Inside the Regal, the quality of the materials are very pleasing and while the leather of the seats was not buttery soft, the material did have a nice thickness to its feel.  The use of hard plastics was kept to an absolute minimum, and the materials had a nice soft touch and good graining. That said, there were some interesting omissions from our Regal test car.  Number one, if there was a trunk release button inside the car it was not to be found.  Number two, at the price level of our test car, which was a fully optioned CXL Turbo model, there was no backup camera, no remote start, nor proximity locks.  While some of this may seem very nit picky, we recently had a  Kia Optima in for review that was $7000 less expensive than the Regal, yet had all of these features.  As competitive as this market segment is, it’s these little things that can make or break a car’s acceptance. 

The Telematics system worked very well we had no problems pairing our iPod, nor our Blackberry phone to the system.  As part of the option package there was a Harman Kardon nine speaker stereo system, and we have to say it’s one of the best factory installed systems we have yet experienced. We tested it with a number of genres including jazz, techno, classical and rock, and it held up well to all of these. For example, we had an old “Everything But The Girl” album playing, and got some looks from how much the system was bumping, all without distortion. On top of that Tracie Thorn’s vocals made you feel as if you were in a small club with her.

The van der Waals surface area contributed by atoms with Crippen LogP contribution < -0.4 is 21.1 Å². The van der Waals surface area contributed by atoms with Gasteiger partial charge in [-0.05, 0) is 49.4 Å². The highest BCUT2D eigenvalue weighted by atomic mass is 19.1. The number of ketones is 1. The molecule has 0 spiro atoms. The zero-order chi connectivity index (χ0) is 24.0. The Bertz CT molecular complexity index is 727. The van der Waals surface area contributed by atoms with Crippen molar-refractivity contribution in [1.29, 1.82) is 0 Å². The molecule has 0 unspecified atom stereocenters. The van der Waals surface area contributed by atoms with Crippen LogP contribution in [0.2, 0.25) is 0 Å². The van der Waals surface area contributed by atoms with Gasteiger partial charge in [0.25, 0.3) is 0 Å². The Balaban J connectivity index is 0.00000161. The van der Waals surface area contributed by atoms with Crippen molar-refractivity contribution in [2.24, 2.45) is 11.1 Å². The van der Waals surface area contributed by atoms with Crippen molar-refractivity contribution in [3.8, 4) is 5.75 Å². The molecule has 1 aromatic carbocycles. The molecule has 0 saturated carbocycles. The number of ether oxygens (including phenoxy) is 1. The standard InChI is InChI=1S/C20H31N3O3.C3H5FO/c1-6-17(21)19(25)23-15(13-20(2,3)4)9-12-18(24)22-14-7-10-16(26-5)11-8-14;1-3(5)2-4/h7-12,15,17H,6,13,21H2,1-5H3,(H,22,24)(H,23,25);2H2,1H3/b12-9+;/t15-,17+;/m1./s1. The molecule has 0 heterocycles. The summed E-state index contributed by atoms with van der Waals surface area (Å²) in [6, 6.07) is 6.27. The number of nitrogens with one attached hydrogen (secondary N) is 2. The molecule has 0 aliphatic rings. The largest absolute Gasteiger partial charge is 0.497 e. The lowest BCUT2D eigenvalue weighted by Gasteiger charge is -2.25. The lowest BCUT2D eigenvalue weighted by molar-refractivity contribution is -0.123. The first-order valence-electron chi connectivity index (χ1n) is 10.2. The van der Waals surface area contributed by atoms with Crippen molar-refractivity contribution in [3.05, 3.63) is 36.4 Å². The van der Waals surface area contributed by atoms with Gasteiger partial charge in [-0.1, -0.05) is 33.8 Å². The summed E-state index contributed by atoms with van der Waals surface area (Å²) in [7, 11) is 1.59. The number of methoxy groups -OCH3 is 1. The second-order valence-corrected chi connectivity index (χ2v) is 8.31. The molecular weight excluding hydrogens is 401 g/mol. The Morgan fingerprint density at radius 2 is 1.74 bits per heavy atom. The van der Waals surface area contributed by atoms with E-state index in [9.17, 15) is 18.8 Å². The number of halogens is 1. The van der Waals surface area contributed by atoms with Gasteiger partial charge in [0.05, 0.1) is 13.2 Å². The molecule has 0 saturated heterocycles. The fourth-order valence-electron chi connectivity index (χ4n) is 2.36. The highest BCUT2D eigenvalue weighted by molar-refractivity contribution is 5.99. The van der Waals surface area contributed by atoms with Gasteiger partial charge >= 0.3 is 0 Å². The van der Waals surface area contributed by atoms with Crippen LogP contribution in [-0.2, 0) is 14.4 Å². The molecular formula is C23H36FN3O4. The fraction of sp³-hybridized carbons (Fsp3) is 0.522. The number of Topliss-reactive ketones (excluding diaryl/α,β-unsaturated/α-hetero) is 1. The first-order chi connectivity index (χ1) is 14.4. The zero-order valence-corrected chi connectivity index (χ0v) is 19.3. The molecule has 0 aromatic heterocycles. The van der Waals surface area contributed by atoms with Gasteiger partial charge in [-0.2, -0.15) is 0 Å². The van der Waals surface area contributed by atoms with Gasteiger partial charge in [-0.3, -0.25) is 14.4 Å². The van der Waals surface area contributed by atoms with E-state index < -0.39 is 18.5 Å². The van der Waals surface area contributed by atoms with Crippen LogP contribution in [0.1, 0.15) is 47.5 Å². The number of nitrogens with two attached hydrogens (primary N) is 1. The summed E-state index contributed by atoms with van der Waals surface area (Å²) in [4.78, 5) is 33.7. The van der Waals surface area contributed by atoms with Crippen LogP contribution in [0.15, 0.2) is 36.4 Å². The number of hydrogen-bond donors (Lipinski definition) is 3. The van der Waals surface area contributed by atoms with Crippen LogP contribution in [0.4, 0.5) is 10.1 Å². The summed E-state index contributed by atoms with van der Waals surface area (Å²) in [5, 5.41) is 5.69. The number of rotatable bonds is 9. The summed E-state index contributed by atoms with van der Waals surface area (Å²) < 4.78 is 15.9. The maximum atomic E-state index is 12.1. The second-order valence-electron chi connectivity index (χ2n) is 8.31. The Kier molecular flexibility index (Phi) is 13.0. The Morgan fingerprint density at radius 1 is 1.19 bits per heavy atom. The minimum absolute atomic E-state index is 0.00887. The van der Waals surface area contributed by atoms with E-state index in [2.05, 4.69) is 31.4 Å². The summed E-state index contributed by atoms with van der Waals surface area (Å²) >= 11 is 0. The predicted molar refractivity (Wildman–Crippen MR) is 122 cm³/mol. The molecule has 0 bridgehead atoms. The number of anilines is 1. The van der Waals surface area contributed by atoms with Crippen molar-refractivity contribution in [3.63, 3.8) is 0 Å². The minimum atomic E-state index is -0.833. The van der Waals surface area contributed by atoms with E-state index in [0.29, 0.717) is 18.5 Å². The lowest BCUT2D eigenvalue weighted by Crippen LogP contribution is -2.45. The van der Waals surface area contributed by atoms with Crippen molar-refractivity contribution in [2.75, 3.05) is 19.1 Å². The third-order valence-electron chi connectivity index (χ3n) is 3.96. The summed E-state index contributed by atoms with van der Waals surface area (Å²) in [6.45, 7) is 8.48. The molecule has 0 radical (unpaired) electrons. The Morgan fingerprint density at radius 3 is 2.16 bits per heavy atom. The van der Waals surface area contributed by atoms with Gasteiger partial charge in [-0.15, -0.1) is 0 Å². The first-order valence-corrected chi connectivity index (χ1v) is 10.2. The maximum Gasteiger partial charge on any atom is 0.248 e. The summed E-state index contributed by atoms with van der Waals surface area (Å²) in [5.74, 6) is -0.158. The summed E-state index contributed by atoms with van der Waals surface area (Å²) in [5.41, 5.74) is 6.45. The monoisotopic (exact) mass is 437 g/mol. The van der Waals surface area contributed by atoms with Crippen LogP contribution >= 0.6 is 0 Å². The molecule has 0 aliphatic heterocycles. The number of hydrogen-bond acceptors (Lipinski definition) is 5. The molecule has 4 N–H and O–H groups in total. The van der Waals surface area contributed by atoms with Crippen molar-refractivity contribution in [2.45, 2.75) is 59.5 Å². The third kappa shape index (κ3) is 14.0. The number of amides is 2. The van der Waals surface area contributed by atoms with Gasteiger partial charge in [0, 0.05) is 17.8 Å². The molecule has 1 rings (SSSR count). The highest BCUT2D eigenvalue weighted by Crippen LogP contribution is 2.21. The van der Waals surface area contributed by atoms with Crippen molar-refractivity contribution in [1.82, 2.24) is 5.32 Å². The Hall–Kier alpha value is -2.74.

The driver seat is multi adjustable including lumbar and side bolsters. We had no problem finding a comfortable driving position that were sure would be good for 500+ miles.  Back seat room was also very good, a six-foot person would have no problem being comfortable for an extended period of time. The trunk of the Buick Regal is also quite substantial. While it missed out on our bimonthly Costco, Trader Joe, Meijer’s runs we have no doubt he would’ve swallowed all of that with ease.